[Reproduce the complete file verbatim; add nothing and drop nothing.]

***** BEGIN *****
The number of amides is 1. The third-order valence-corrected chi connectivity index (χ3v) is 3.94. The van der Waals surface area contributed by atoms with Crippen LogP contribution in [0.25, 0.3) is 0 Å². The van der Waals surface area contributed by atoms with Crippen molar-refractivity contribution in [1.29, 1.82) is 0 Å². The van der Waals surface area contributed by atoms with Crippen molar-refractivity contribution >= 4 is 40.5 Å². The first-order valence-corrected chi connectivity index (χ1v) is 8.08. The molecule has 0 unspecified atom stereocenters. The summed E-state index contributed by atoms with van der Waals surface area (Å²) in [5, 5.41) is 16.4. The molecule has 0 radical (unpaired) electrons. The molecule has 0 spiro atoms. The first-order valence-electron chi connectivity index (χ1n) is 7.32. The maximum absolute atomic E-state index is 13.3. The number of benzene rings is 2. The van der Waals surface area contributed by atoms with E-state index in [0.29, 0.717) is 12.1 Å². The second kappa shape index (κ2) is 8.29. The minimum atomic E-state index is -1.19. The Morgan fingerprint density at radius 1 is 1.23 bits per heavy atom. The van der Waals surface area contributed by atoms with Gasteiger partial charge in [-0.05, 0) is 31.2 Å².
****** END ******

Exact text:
The number of amides is 1. The third-order valence-corrected chi connectivity index (χ3v) is 3.94. The van der Waals surface area contributed by atoms with Crippen LogP contribution in [0.25, 0.3) is 0 Å². The van der Waals surface area contributed by atoms with Crippen molar-refractivity contribution in [1.29, 1.82) is 0 Å². The van der Waals surface area contributed by atoms with Crippen molar-refractivity contribution >= 4 is 40.5 Å². The first-order valence-corrected chi connectivity index (χ1v) is 8.08. The molecule has 0 unspecified atom stereocenters. The summed E-state index contributed by atoms with van der Waals surface area (Å²) in [5, 5.41) is 16.4. The molecule has 0 radical (unpaired) electrons. The molecule has 0 spiro atoms. The first-order valence-electron chi connectivity index (χ1n) is 7.32. The maximum absolute atomic E-state index is 13.3. The number of benzene rings is 2. The van der Waals surface area contributed by atoms with E-state index in [0.29, 0.717) is 12.1 Å². The second kappa shape index (κ2) is 8.29. The minimum atomic E-state index is -1.19. The Morgan fingerprint density at radius 1 is 1.23 bits per heavy atom. The van der Waals surface area contributed by atoms with Gasteiger partial charge in [-0.05, 0) is 31.2 Å².